Carter Ashton. James Wright. Blair Jones. Dana Tyrell. Jaroslav Janus. Cory Conacher. Dustin Tokarski. Riku Helenius. Richard Panik. All Tampa Bay Lightning draft picks or free agent pickups, and all not with the organization anymore.
You can call out their individual situations for why they all left. Each has his story for not being with the Lightning anymore, after all. But the bottom line is simply that there was no place on the roster for them.
[Disclaimer: My use of the word "prospect" is very general, and may not fit the definition of what others think a prospect is. For me, it's a player who has potential to play in the NHL, but may not be able to - regardless of number of games played. Games played and/or age are often the primary basis for the definition of what a prospect is, but I'm not necessarily using either here.]
This is what developing talented prospects for a team from within means. It means that there won't necessarily be room for everyone when they're ready to play in the NHL. There are only so many spots open every year, and they have far too many players to fill them, so some won't make Tampa Bay's roster even if they're talented enough to play in the NHL.
The Lightning take the best from those prospects available, and then they try to find the rest who qualify new homes. Sometimes those homes are in the AHL, and other times those homes are with European teams. Sometimes, however, those homes are with other NHL organizations.
And when a team is created like this, sometimes they have to just give players away since they already have more prospects than they know what to do with. That wasn't the intent in Panik's case when he was claimed off of waivers by the Toronto Maple Leafs for nothing, I'm sure, but it probably didn't upset general manager Steve Yzerman very much, either.
Long gone are the days where the Lightning need to get veteran help. They can pick up guys if they want to, of course - as they did with Anton Stralman and Jason Garrison - but they didn't have to do that. They could have made do with the players that they had from last season, as they played well through a lot of adversity, but they chose not to.
This is how you build a yearly contender - by having too many prospects to choose from. It may seriously suck for the players involved, but even if some of those guys who are on the third line or third defensive pairing could be on a top line or pairing elsewhere, they're more likely to win a cup on a stacked team. Which is what the Lightning have now become, for the most part: a stacked team.
Does that make them a dynasty? Only time will tell on that score. But if things continue as they have, it does give them a shot at the Cup most years. And as a fan or a player, you can't ask for anything more than that. Even if the Lightning may possibly trade your favorite younger prospects away, or take the chance of letting them go on waivers.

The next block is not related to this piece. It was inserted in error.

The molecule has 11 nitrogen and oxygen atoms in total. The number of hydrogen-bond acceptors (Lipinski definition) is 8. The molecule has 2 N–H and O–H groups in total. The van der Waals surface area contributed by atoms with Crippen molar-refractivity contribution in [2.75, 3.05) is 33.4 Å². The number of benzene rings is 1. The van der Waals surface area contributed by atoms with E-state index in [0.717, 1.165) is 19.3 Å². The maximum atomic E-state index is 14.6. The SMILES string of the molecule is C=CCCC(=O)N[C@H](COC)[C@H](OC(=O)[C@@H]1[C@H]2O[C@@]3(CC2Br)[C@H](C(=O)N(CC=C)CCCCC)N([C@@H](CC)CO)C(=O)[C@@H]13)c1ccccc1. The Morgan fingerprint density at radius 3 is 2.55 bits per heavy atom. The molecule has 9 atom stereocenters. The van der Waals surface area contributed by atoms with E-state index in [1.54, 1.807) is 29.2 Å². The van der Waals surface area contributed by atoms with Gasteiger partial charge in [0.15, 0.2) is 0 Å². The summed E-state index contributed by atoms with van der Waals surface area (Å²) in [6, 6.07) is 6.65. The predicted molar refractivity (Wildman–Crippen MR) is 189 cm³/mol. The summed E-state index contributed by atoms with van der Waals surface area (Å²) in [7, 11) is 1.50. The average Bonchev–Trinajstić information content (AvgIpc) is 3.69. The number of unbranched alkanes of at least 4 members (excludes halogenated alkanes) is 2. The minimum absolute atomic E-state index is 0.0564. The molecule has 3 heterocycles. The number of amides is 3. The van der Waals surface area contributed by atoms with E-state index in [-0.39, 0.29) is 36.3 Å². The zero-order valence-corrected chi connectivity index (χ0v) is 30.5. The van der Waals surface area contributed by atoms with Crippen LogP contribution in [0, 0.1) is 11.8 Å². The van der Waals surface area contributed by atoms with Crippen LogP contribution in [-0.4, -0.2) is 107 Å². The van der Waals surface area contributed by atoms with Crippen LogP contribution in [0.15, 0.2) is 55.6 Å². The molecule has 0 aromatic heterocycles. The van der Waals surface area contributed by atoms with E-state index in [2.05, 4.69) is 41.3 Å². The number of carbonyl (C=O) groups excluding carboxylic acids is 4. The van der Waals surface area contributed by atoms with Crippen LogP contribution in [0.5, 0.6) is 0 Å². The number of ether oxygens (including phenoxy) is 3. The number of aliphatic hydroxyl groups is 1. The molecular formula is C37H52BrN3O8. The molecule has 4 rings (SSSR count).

Hockey is still as much a game of chance as it is a game of skill, so many things still have to go right for a team to even make the conference final. And sometimes people just don't fit, no matter how badly you want them to. So trades will still happen, just not as often as they used to for this team.
The other side of this is the salary cap, and players who price out of the team. Because there is so much young talent available, and there is only so much cap room, they may not keep better players who are asking for raises at the end of their contracts. The likes of Steven Stamkos and Victor Hedman may be long term fixtures for the Lightning, but players like Tyler Johnson and Ondrej Palat will probably end up on other teams in the next 5-10 years.
If there are guys who are just as talented, but are younger and therefore less experienced (or cheaper), then Tampa will willingly lose a few players to free agency as well. So it's not just prospects that will be squeezed out. It'll also be the better players that will eventually leave due to money as well.
So don't get stuck in thinking that everyone will stick around forever, because hockey just doesn't work that way. Be prepared instead for the eventuality of following your favorite Lightning players on other teams. Because if Yzerman's probably going to keep the best and the cheapest, then there are going to be quite a number of ex-Lightning players scattered all over the NHL and Europe for decades to come.
But also be prepared for a long line of successful Tampa Bay Lightning teams while Yzerman's still in charge. They may not make even the conference final every single year, but they ought to do it most years. And that's a pretty fun thing to think about.